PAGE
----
Actions

Work Header

Three Dinners and a Dance

Work Text:

"Did you wash your face and hands, Peter?"

The curly-haired boy nodded with all the solemnity due the question and Wendy smiled, satisfied and proud. He took his place at the head of the table and everyone looked at him, then at her, waiting to begin.

"Before we begin, we must say grace. John, will you lead us?"

John pulled himself up as tall and as dignified as his youth and his animal skins and war paint would allow, although Wendy acknowledged as the war paint might be very dignified to an Indian or an Aboriginal. "For what we are about to receive, may..." he coughed, looked around the table quickly. "We be truly thankful, Amen."

"Amen," everyone chorused, even those who Wendy suspected didn't know the word's meaning. Peter looked satisfied that John hadn't brought the Lord into it.

Of course, once grace was said and the formalities dispensed with, all decorum fled out the door as well. The boys shoveled their dinner into their mouths with spoons or hands equally, until Wendy cleared her throat. And then again, louder. Peter looked up first, and gave a shout.

"Thank you, dear." Wendy smiled at him and received a hearty soup-stained grin in return. Well, one day she would remind him about the existence and usefulness of napkins.

The boys, ever obedient to the will of their leader and master, listened to him far more readily than they did to her. Wendy thought she might have to resign herself that this might always be the case; they would listen to him but come to her when they had scraped knees or knocked heads. And that was all right, wasn't it.

"Isn't it so much nicer when we all eat in a calm and orderly fashion, and we can hear ourselves think?" Her mother said that, when John and Michael misbehaved at the supper table. Only she used the word 'adult,' which Wendy still understood was taboo in these parts.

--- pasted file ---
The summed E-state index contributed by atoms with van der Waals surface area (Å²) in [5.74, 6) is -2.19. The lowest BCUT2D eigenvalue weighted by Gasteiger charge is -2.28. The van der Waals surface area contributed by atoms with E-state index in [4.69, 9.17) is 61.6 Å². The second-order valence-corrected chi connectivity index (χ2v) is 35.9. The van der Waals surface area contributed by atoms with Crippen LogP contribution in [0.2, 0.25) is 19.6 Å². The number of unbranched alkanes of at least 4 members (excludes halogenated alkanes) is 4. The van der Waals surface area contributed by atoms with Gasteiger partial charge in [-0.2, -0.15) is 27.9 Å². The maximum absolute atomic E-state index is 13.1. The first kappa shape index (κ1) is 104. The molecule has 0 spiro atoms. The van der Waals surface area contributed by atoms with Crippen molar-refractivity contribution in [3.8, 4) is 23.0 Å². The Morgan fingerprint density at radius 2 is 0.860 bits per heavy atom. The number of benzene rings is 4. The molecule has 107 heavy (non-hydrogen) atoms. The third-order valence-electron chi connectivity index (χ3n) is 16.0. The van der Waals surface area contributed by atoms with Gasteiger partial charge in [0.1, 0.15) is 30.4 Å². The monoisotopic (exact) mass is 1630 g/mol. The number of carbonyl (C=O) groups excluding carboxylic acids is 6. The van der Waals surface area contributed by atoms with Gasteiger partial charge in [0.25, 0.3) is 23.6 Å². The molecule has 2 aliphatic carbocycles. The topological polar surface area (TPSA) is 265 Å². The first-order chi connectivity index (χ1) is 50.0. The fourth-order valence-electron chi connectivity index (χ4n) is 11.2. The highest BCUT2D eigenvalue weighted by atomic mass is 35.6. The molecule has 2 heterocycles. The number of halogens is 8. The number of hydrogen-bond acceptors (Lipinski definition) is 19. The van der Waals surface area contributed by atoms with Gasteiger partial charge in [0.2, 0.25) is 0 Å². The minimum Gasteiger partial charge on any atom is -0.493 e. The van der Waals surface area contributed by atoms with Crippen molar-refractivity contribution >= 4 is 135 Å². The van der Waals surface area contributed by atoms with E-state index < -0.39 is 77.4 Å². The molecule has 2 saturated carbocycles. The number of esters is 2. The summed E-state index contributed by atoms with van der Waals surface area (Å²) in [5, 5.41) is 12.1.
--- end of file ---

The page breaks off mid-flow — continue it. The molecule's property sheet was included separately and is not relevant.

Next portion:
But if Peter didn't want to grow up, why would he try to place himself and her at the head and foot of the table, like her parents?

They had several more dinners, each more eventful and more customary than the last. By the end of their time together Wendy had quite forgotten her confusion over Peter's contradictory and mercurial demands, the way they played at being mother and father to the boys, who did need a mother and father, while never allowing themselves to grow up. She forgot the one time she thought that perhaps growing up was different from growing old, and the other time she felt uncomfortable new feelings regarding Peter and the boys bubbling up to the surface. She had made a note to ask her mother, and then it slipped her mind as she realized she had quite forgotten who her mother was. That was not a thing she could bear, not when her mother was not only her guideline for how a proper young lady should behave, but also her model for kindness and a kind of yielding strength and unconditional, uncompromising love.

And if she could not remember her mother, how was she to know what such things were or how they should be expressed? Sitting at the foot of the table was all very well, but she must know why she was there, and why she tucked the boys in at night, and why she kissed their scrapes and bruises better. Peter, for all that he was a dashing and wonderful boy, couldn't give her that.






"Smee, would you please and for the last time," Wendy added, because she had had quite enough, "Sit down at the table and stop fussing about with the dishes? I assure you, they are quite... fine."

Actually the dishes were in an atrocious state for company. Cracked and chipped in places, they were lucky enough to find dishes for the whole crew, but then, Wendy supposed, she wasn't to be seen as company. Pirates needed a mother too, after all, even if Captain Hook intimidated her with his overbearing ferocity.

At least the pirates listened to her. "Yes, mum," Smee mumbled, and meekly made his way back to his chair.